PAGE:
The 2011 Season Review - Vettel finds another gear 05 Dec 2011
Formula Ones new golden era continued in 2011, as five world champions did battle over the 19 races. The top four teams kept their same driver line-ups: Sebastian Vettel and Mark Webber at Red Bull; Lewis Hamilton and Jenson Button at McLaren; Fernando Alonso and Felipe Massa at Ferrari; and Michael Schumacher and Nico Rosberg at Mercedes.
New to the show, however, were Paul di Resta in place of Tonio Liuzzi at Force India; Sergio Perez in place of Nick Heidfeld at Sauber; and Pastor Maldonado in place of Nico Hulkenberg at Williams. Toro Rosso kept Sebastien Buemi and Jaime Alguersuari, Lotus Heikki Kovalainen and Jarno Trulli, while Virgin paired regular Timo Glock with Jerome DAmbrosio and Liuzzi slotted into HRT with Narain Karthikeyan as his partner until the Indian was replaced mid-season by promising rookie Daniel Ricciardo.
The saddest change was forced upon Renault when Robert Kubica, surely one of the top three drivers in 2010, was so grievously injured in a rallying accident in the off-season that his F1 future still remains in doubt. The likable Pole was replaced initially by Heidfeld, who got his umpteenth chance to show his mettle against Vitaly Petrov, until he was replaced later in the year by rookie Bruno Senna after some less than stellar performances.
On the technical side KERS - the Kinetic Energy Recovery Systems which boost power by 80 bhp for a few seconds each lap - made a return with all the major teams, but not with any of the new ones. But the two biggest innovations were the introduction of Pirelli as sole tyre supplier in place of Bridgestone, and the DRS - Drag Reduction System - rear wings.
Once again there were few significant political issues. The most notorious was Bahrain. The troubled situation there, which saw a later start to the season after the cancellation of the opening race, dominated the news for much of the year. Thankfully, the F1 paddock is due to return in April 2012.
Then there was the vexed technical saga of the blown diffuser, which came to a head at the British Grand Prix. As Silverstone celebrated the opening of its resplendent new pits complex, relocated to the exit of Club corner, there was wholesale confusion over the question of whether teams were still allowed to blow exhaust gases over their cars diffusers, to generate more downforce and thus grip. Could they just do it cold when the driver had his foot on the throttle, or have a clever hot means of maintaining the downforce when he lifted off by injecting fuel into the gas flow to create an afterburner effect like a jet engines and thus maintain downforce?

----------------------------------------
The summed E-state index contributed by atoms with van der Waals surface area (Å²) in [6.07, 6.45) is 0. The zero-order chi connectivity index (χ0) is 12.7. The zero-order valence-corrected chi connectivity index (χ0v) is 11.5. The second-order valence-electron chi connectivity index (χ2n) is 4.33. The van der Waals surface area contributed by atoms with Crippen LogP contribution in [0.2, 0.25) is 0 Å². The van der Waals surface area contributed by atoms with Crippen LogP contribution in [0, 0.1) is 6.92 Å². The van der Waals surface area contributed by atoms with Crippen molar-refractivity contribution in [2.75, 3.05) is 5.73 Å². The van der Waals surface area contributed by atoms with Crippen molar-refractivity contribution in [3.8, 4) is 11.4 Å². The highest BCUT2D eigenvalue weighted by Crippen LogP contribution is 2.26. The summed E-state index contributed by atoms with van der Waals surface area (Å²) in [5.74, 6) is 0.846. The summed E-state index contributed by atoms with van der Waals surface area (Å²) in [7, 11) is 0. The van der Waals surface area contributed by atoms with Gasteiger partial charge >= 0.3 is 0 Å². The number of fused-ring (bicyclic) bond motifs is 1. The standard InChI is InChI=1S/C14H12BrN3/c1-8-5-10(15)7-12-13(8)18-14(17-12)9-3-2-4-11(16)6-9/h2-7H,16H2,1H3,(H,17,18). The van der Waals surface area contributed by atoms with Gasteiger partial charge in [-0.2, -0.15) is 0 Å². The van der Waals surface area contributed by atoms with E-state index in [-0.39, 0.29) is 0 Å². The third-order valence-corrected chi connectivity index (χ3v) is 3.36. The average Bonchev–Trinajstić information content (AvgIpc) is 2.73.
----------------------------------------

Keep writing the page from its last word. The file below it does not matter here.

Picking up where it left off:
It was one of those arguments that meant everything to the teams most keenly involved, but virtually nothing to the man in the street, to whom it was ludicrously complicated to try and explain. There was so much argument and counter-argument that weekend that nobody really knew who was running what, and by Germany the FIA reverted to the previous rules with the promise to look deeper into the matter over the winter.
Then there was the dispute over naming rights between Group Lotus (Lotus Renault GP) and Tony Fernandes Team Lotus, which got so fraught that it went to court where it was settled in Team Lotuss favour and two teams thus continued to share the same name. That one has been resolved for 2012, when Fernandes will run his team as Caterham; at the same time Lotus Renault GP will become Lotus and Marussia Virgin will become Marussia.
Those issues aside, once again the focus was on the racing as another highly competitive season was fought out between the three star teams of 2010. The 19 races took the circus from Australia to Brazil, via Malaysia, China, Turkey, Spain, Monaco, Canada, Spain, Britain, Germany, Hungary, Belgium, Italy, Singapore, Japan, Korea, India and Abu Dhabi. This year there was no last-race denouement as Vettels 11 victories brought him a youngest-ever back-to-back world champions title by Japan, but Lewis Hamilton and Jenson Button took three wins apiece for McLaren as Fernando Alonso and Mark Webber scored one each.
Vettel made tremendous use of his machinery as he demonstrated even greater maturity. He took a record 15 pole positions, beating Nigel Mansells 14 from 1992, and more often than not built an early lead after judging exactly how hard he could push his tyres before they were fully warm, yet still managing to conserve them. Races such as Korea and India indicated just how beautifully he judged such things, and he had them won from the start. He made few mistakes in races, (but several in practice sessions), and showed that he is now a complete racer.
The Red Bull RB7, created by the genius of chief technical officer Adrian Newey and painstaking attention to detail of chief designer Roger Marshall, was the seasons best car. It lost out to the Ferrari once and the McLarens several times, but it was almost inevitably the fastest in qualifying and the most competitive in races, as well as being phenomenally reliable. Webber had some early KERS issues, Vettels tyre failure in Abu Dhabi may have been down to one of Neweys innovative exhaust system tweaks, and he had an odd gearbox problem in Brazil, but otherwise it was bulletproof.
Continued in Part Two
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